Systemic crisis: the fish always rots from the head
The stars align. The potential for severe turbulence that will affect both the financial system and the budgetary stability of many States has never been so high. There are far too many indicators that warn of extreme fragility because the addition of corporate, household and government debt continues to worsen. While all of these players accumulated a debt of 250% of global GDP in 2008, this ratio has now reached 360%, according to the Institute of International Finance. Such levels have never been reached in times of peace…
But the quantity of debt is not only in question, because the qualitative side is also cause for concern at the highest point, because of the unprecedented concentration of wealth, the evolution of which greatly exceeds that of national GDP. In the past, the various wealth measurement indices tracked the progress of economic activity. Fundamental divergence: production – today – remains stagnant in a context where certain measures of wealth are panicking, thus leading to the conclusion that this is not about building real wealth, which does not benefit in any case not to the community or to the States. It is a study by McKinsey which deduces the deterioration in the quality of debtors, and therefore their ability to repay. This is probably the reason why central banks had many qualms about raising their interest rates when inflationary pressures started: because they were well alerted by these measures of wealth which were in fact only a gigantic smokescreen hiding an army of struggling debtors.
As our future will be inflationary and inflated, the nominal rates will unfortunately continue to rise, and will generate an instability all the more strong as the unregulated, unsupervised, non-transparent shadow financial system, disclosing very little information, is also deeply threatened by this burden of debt. Systemic risk is therefore fast approaching. In the near future, it will be doubled by the State risk because the markets will not fail to ask serious questions about the way in which certain countries – extraordinarily indebted – can continue their lifestyle. Worried about Britain’s deficits, former Bank of England Governor Mark Carney had this significant repartee saying his country “lives on the generosity of foreigners”. He was thinking of the time when States had the rule of trying to reduce public deficits during economic upturns. This era is well and truly over: on the one hand because we have become accustomed to spending lavishly, but also because we have only had very rare grace periods over the past 20 years.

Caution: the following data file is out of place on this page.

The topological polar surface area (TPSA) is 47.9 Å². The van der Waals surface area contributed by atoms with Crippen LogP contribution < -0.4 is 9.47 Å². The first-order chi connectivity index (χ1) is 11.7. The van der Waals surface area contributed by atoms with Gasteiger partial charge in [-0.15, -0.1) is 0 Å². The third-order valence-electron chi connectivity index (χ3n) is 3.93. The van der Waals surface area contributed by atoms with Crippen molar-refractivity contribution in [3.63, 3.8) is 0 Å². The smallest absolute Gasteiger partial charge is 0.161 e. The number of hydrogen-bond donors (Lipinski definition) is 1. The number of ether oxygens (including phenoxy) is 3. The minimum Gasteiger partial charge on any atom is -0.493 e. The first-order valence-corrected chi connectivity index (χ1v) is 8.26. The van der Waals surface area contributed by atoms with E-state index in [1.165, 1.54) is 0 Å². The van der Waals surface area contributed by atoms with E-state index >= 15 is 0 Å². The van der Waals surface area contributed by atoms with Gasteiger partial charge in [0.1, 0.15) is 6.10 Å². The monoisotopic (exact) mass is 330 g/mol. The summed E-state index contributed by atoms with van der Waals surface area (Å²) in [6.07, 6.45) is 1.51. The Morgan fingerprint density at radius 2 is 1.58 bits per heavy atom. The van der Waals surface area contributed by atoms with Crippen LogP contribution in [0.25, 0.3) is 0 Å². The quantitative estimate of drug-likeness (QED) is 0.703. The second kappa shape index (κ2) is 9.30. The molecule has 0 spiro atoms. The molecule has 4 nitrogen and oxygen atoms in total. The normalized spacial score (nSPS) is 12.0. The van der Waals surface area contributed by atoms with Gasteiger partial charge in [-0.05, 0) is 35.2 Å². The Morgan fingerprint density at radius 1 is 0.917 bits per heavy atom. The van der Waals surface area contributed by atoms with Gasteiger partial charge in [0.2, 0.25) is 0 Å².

The counter-cyclical doctrine of Keynes gave up the ghost when the States all, without exception, rushed to the option of refinancing their public debt eternally, maturity after maturity. Let’s face it: we have all known for a long time that some countries are technically bankrupt. In short, many nations of this world – powerful and respectable – live today on the generosity of others… The moment of truth is approaching for many of these sovereign debts which must also undergo an escalation of their financing costs . However, fact is that the real inflationary crises have always been caused by uncontrollable public deficits. The inflation suffered so far may only be an appetizer if the markets decree that certain public debts are simply no longer sustainable for certain countries in virtual bankruptcy.
How, indeed, can central banks continue their rate hikes without harming the ability to repay public debts? On the other hand, how do they hope to fight inflation without aggressively raising their rates? In fact, the whole chain is contaminated, because the central banks themselves are on one knee, or even both in the case of the venerable Swiss National Bank, which has just announced a loss on 2022 of more than 130 billion Swiss francs, i.e. nearly 20% of the Confederation’s GDP! No one is safe any longer, not even the central banks, whose salvation was expected during successive crises and who have actively participated in the rescue of the system – of which they are an integral part. The worm is really in the fruit, and the system begins to rot if central banks of such stature announce such massive underperformance.
The economy, the financial markets, sovereign debts, private debts, are all fundamental links that constitute a very complex system that can remain stable for a long time, then literally tip over in a very sudden and brutal way. How can we still believe in such a system if a new major crisis were to arise?